If you need any more, then just ask and I'm sure myself or another South Staffs pal could assist in exploring the area. :thumbsup: :poppy:

#19 mamck

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Posted 05 February 2011 - 10:36 AM

Mamck,
Thank you for your very kind offer. I have found little about the camp at Fovant so far and would be very interested to see what is still standing. I am often down in Bristol on business and will try and arrange a detour down to Salisbury.

Eric

You might like to look on our web site for some info about Fovant WW1 Camp www.fovanthistory.org mamck

#20 Eric the Viking

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Posted 09 February 2011 - 05:58 PM

Graham,
Thanks for the info. I visited the County Archaeologist and the SMR just last Friday to see what they have. On my way back down to Bicester I popped to the visitors Centre but the hut was unfortunately closed. Do you have any pictures of the set up inside that you could let me have please? I have a copy of the Whitehouse's book, but I am right in thinking that the concrete remains by the Glacial Boulder are for a watertower or tank?

Cheers


Eric
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#21 Eric the Viking

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Posted 09 February 2011 - 06:03 PM

Mamck,
Just had a quick look - what a brilliant site and plans of the Camps as well! Thanks for the steer.

Cheers


Eric

#22 Graham Smith

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    William Smith was private 558 in 1/6 South Staffs in WW1 fought at Hill 60 and Loos
    James Smith was a private in 2nd Ox and Bucks. He landed in a Horsa glider near Ranville Normandy on D-day, fought at Battle of Bulge, Rhine crossing and Palestine. Jim sadly lost his final battle, that being against Cancer.

Posted 13 February 2011 - 04:28 PM

Eric,

Blimey I was out on the Chase on that Friday too !! I did call in at the visitors centre to buy a copy of 'Tommy at Gommecourt'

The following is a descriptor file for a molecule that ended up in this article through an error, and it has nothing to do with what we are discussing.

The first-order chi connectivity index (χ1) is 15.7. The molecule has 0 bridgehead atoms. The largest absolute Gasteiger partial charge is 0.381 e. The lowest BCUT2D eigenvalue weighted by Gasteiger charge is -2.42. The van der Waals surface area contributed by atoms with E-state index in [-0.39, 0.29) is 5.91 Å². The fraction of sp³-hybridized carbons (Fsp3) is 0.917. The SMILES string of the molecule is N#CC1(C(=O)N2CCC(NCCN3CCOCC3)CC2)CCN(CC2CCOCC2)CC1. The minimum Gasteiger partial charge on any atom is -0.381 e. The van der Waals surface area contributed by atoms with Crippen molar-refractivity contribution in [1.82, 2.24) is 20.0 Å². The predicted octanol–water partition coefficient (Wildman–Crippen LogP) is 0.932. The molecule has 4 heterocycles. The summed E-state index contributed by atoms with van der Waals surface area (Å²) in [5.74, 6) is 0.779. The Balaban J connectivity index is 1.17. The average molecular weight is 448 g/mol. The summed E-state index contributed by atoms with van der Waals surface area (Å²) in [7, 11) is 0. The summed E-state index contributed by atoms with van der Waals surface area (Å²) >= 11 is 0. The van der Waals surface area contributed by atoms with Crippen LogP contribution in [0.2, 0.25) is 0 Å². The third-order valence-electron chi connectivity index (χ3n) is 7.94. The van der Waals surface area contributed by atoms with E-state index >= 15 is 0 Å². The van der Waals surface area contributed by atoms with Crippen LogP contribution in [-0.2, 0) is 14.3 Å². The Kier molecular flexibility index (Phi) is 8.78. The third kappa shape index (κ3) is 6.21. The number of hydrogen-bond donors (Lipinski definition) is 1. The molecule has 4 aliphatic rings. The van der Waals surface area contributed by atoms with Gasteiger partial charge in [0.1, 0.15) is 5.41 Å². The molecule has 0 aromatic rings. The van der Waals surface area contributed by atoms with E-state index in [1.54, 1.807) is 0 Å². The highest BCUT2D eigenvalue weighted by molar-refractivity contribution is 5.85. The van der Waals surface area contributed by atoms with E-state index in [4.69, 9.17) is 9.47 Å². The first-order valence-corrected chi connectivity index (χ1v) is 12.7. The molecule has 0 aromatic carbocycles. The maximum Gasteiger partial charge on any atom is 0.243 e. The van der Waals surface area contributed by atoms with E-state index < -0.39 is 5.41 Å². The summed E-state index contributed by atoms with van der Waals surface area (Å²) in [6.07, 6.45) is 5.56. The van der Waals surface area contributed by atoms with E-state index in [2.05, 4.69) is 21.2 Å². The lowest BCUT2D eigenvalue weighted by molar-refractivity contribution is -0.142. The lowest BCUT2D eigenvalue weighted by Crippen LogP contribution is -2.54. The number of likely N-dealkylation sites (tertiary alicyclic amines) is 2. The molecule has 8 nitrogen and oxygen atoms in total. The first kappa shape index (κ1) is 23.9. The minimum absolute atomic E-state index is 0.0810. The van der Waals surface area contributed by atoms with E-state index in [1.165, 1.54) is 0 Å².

Any way, that aside you are correct in that the concrete base by the Glacial boulder was the foundations for the Brocton camp water tower (there is a picture of the tower in the Whithouse's book, pg 2)

Were you able to beg/steal/borrow a copy of the 2008 (ish) survey maps of the camps?

I will PM you with a link to my Flkr account where there are a few pics of the re-constructed hut. I will also return next weekend and get a few extra pics from inside the building.

If you need anything else PM me and I will do my very best to assist. I'm no expert in any of this, but I do know a fair few Palswith an interest in the history of the South Staffs rgts and the use of Cannock Chase camps.

#23 Terry_Reeves

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Posted 13 February 2011 - 05:19 PM

There are quite a number remains of camps to be found on the Chase. The site of the ordnance depot can be seen just down the road from the Glacial Boulder and behind the depot, the railway cutting which leads down the slope to the coaling station, the remains if which are still there. On the opposite side of the road from the boulder, in the valley, hut bases can be found on the slope and also around Freda's Grave. It is also worth visiting the hospital site which is still visible in the undergrowth as is the site of the nurses quarters a short distance away.


TR

#24 Graham Smith

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    William Smith was private 558 in 1/6 South Staffs in WW1 fought at Hill 60 and Loos
    James Smith was a private in 2nd Ox and Bucks. He landed in a Horsa glider near Ranville Normandy on D-day, fought at Battle of Bulge, Rhine crossing and Palestine. Jim sadly lost his final battle, that being against Cancer.

Posted 15 February 2011 - 03:34 PM

Re-Constructed Hut at the Visitors Centre on Cannock Chase

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How nature re-claims is own

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WW1 Practice trenches

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Cannock Chase has lots of remains of the two vast camps at Brocton and Rugeley. It's well worth a visit ans best of all you can take the family and call it a day out :ph34r: Blimey if its nice take a picnic too.
If you are lucky you may even get to see the locals running about (thats the Deer not the hoodies)

#25 Graham Smith

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    William Smith was private 558 in 1/6 South Staffs in WW1 fought at Hill 60 and Loos
    James Smith was a private in 2nd Ox and Bucks. He landed in a Horsa glider near Ranville Normandy on D-day, fought at Battle of Bulge, Rhine crossing and Palestine. Jim sadly lost his final battle, that being against Cancer.

Posted 15 February 2011 - 03:41 PM

Here are the WW1 Rifle Range Butts. This one (Range D on the Chase) had 90 targets along its length. Its a good source of WW1 spent ammo too

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The ammo found. (The best shaped bullet was found off the WW2 Butts)

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A couple of dodgy looking natives